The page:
20 July 2014

Homily - 20 July 2014

The Sixteenth Sunday of the Year (A)

Dear brothers and sisters,

Just a few minutes ago, we collected our various intentions together and presented them to the Father, praying the Lord to “increase the gifts of [his] grace” so that, we, his servants would be “ever watchful in keeping [his] commands.”[1] What, then, are the gifts of his grace, and what are his commands?

Though his commands are not always easy to keep, they are supremely simple. The Lord Jesus summarized them into two simple commands:

You shall love the Lord, your God, with all your heart, with all your soul, and with all your mind. This is the greatest and the first commandment. The second is like it: You shall love your neighbor as yourself. The whole law and the prophets depend on these two commandments (Matthew 22:37-40).

To love God is to honor him as is fitting for the creature to worship the Creator. To love our neighbors is to desire and to work for what is for their true and lasting good. It is as simple as that.

We might say that the gifts of his grace might also be simply summarized in one principle gift, a gift named in the final line from the first reading, the “repentance of sins” (Wisdom 12:19). The reality of sin and the consequences of sin have fallen somewhat out of fashion in recent years and some now even deny that any deed or thought could really be sinful. This is due, in no small part, to the subtlety of the Evil One – he sows while men sleep and are not paying attention - and to our own pride (cf. Matthew 13:25).

Let me illustrate the Devil’s subtlety with a personal anecdote. One warm summer day, I was returning home from a visit with a few friends (I was dressed in normal people clothes). I stopped at a gas station and, after filling up, went inside the store to pay. As soon as I walked through the door, the cashier said to me, “Will you watch the store? I need to use the restroom?” and with that was gone.

As I waited for her to return, my eyes caught sight of a Snickers ice cream bar, one of the greatest delectables known to man. A thought occurred to me: I could take that bar and nobody would ever know about it. I justified the thought in three ways: 1). I was doing her a favor and it is good to be rewarded; 2). It was a hot day and the ice cream would cool me down a bit; and, 3). I was hungry, and we all know that “Snickers really satisfies.”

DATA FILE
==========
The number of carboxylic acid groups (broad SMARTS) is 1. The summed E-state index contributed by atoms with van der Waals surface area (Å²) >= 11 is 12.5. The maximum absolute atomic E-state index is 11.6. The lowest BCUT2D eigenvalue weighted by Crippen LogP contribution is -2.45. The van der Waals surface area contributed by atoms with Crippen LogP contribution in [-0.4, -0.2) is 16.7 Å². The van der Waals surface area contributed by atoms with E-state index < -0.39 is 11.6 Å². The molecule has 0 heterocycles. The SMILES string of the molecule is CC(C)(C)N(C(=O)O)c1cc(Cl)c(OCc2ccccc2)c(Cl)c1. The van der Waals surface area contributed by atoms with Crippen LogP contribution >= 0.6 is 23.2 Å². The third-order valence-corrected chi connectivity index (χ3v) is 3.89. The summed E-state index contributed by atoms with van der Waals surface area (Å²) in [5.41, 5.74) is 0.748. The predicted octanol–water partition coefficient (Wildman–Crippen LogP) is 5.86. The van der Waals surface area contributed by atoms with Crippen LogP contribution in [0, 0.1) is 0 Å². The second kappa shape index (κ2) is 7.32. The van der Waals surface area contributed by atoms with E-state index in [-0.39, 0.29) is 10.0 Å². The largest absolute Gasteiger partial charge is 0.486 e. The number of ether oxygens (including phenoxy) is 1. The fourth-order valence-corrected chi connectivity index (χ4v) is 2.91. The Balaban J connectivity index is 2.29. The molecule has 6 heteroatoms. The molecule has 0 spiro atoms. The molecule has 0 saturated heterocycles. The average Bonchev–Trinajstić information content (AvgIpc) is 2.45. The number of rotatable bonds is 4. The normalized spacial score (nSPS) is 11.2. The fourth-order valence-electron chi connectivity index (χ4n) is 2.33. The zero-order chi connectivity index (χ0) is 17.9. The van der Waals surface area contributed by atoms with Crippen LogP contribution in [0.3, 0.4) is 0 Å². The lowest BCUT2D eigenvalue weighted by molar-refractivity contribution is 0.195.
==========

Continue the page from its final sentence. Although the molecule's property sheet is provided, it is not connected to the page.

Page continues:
Certainly it is good to be rewarded for kind acts (so long as we don’t expect it); it is good to be cooled on a hot day; and it is good to have our hunger satisfied. However, it is never good to obtain these goods by committing a sin. This is way of the Evil One: he present good things to us but tempts us to obtain through an immoral manner. I was tempted to obtain three goods by forsaking that which is fully good, the moral law. (For the record, not only did I not take the ice cream bar, but I also did not buy one as a small penance.)

The Evil One continually roams the fields of the Father sowing the seeds of his weeds. These weeds grow and seek to intertwine their roots among the roots of the wheat sowed by the Father and slowly poison the wheat. Once poisoned, the wheat produces little or no fruit and is worthless, good only to be collected with “all who cause others to sin and all evildoers” and cast into the fire (Matthew 13:41).

It sometimes happens that we give in to the subtlety of the Evil One and accept his lies and do not resist the roots of his weeds; we sometimes live, act, and think more like weeds than like wheat. The roots of his weeds have grown and spread so far that many who think themselves wheat in the Father’s fields no longer acknowledge right and wrong; they do not keep the Father’s commands or, worse yet, do not think them important. In their pride, the false wheat do not acknowledge their own sin, that in their deeds and thoughts, in what they have done and in what they have failed to do, they have fallen short and have not produced the proper fruit.